Frazier Baker, the first African American to be elected as U.S. postmaster for Lake City, South Carolina, was a prominent figure in the Civil Rights Movement. He was born in 1908 in Lake City and attended segregated schools. After graduating from high school, he worked as a farmer and a teacher.

In 1946, Baker was elected as the president of the Lake City branch of the National Association for the Advancement of Colored People (NAACP). He also served as the president of the South Carolina NAACP from 1951 to 1955.

During the Civil Rights Movement, Baker was a leading figure in the fight for voting rights for African Americans. He was arrested several times for his activism, but he never gave up.

In 1966, Baker was elected as the U.S. postmaster for Lake City. He was the first African American to hold this position. Baker served as postmaster until his retirement in 1972.

Baker was a dedicated civil rights activist and a respected community leader. And although he left a lasting legacy of fighting for justice and equality in America, he was dealt the cruelty of racism and hate by a white mob.

On February 22, 1898, a white mob lynched Dr. Frazier Baker along with his infant daughter, Julia. The mob also injured Baker’s wife, Lavinia, and two of their remaining children. Lavinia and the five surviving children managed to flee.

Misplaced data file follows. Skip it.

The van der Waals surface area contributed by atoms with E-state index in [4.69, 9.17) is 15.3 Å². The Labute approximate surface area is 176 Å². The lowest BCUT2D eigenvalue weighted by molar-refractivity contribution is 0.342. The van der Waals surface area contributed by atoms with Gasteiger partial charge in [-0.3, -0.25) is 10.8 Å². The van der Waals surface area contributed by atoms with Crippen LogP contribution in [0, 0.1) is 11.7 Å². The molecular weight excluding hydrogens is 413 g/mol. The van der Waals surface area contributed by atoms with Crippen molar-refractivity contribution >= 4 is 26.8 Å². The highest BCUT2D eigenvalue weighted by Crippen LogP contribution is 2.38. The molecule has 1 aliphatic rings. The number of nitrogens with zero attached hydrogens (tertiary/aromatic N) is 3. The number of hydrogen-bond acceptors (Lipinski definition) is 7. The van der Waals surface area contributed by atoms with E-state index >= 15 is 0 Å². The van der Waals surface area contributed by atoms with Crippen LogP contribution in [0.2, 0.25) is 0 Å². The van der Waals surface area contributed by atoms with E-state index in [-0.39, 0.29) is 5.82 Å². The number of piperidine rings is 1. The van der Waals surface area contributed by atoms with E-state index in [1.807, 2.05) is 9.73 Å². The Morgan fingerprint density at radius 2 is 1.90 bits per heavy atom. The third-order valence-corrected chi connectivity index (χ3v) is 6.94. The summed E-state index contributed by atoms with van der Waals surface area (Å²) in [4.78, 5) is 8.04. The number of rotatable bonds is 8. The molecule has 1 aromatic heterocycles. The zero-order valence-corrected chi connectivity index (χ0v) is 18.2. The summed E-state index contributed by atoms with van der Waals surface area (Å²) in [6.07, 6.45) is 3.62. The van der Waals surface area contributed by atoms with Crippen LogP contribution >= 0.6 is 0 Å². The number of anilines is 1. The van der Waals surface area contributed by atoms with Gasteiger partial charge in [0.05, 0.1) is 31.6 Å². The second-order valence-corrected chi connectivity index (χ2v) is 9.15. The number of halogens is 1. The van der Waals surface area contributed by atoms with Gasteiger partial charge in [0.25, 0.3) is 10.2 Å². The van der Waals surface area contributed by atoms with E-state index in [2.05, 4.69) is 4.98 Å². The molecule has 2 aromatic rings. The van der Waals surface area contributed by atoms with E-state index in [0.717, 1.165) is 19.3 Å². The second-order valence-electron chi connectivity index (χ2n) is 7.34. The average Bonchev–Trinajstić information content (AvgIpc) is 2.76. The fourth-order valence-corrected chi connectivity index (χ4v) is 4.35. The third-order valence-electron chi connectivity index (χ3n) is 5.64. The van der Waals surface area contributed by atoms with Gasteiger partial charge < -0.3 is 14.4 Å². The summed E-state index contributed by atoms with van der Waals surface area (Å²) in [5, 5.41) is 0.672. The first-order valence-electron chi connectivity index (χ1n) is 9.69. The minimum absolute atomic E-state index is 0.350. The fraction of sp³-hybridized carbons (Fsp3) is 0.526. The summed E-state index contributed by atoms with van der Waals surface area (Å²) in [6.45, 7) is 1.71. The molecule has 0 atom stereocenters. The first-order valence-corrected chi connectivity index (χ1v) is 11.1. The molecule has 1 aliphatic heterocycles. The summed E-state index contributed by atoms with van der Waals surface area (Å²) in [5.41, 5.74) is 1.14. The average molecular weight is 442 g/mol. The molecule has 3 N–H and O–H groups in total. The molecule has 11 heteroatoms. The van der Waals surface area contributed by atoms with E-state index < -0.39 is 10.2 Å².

Read a detailed report on Frazier Baker by Equal Justice Initiative (EJI), HERE.

A History Of Racial Injustice

On this day — Apr 05, 1880

Black West Point Cadet Brutally Beaten by White Students Days Before Graduation

In the early hours of the morning on April 5, 1880, Cadet Johnson Whittaker, one of the first Black students in the U.S. Military Academy at West Point, was brutally beaten by white cadets while sleeping in his barracks. Three white cadets ambushed Cadet Whittaker, slashed his head and ears, burned his Bible, threatened his life, and then left him in his underwear, tied to the bed and bleeding profusely.

Born enslaved in South Carolina in 1858, Cadet Whittaker received a congressional appointment to the U.S. Military Academy in 1876. For most of his time at West Point, Cadet Whittaker was the only Black cadet at the institution; he endured social exclusion and racial terrorism perpetrated at the hands of white cadets and faculty alike. Twenty-three Black cadets attended West Point between 1870 and 1890, but due to the violent discrimination that they faced, only three graduated. Cadet Whittaker would later testify that he had “read and heard about the treatment that [Black] cadets received there, and expected to be ostracized.”